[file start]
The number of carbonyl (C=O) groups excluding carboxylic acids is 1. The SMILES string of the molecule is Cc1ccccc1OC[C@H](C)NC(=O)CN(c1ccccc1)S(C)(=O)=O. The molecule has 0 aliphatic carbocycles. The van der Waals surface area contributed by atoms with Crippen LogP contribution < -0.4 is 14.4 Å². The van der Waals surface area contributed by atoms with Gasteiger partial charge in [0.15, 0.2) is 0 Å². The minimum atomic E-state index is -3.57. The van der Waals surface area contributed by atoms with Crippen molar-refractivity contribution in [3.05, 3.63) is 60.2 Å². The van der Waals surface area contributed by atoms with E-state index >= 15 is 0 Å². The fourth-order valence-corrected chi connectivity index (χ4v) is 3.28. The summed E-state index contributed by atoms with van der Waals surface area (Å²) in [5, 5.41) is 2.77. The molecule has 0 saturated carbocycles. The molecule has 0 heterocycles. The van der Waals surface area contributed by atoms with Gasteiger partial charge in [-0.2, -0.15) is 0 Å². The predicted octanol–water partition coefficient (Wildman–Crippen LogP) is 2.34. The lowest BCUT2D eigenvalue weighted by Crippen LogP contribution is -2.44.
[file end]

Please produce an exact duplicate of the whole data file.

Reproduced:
The number of carbonyl (C=O) groups excluding carboxylic acids is 1. The SMILES string of the molecule is Cc1ccccc1OC[C@H](C)NC(=O)CN(c1ccccc1)S(C)(=O)=O. The molecule has 0 aliphatic carbocycles. The van der Waals surface area contributed by atoms with Crippen LogP contribution < -0.4 is 14.4 Å². The van der Waals surface area contributed by atoms with Gasteiger partial charge in [0.15, 0.2) is 0 Å². The minimum atomic E-state index is -3.57. The van der Waals surface area contributed by atoms with Crippen molar-refractivity contribution in [3.05, 3.63) is 60.2 Å². The van der Waals surface area contributed by atoms with E-state index >= 15 is 0 Å². The fourth-order valence-corrected chi connectivity index (χ4v) is 3.28. The summed E-state index contributed by atoms with van der Waals surface area (Å²) in [5, 5.41) is 2.77. The molecule has 0 saturated carbocycles. The molecule has 0 heterocycles. The van der Waals surface area contributed by atoms with Gasteiger partial charge in [-0.2, -0.15) is 0 Å². The predicted octanol–water partition coefficient (Wildman–Crippen LogP) is 2.34. The lowest BCUT2D eigenvalue weighted by Crippen LogP contribution is -2.44.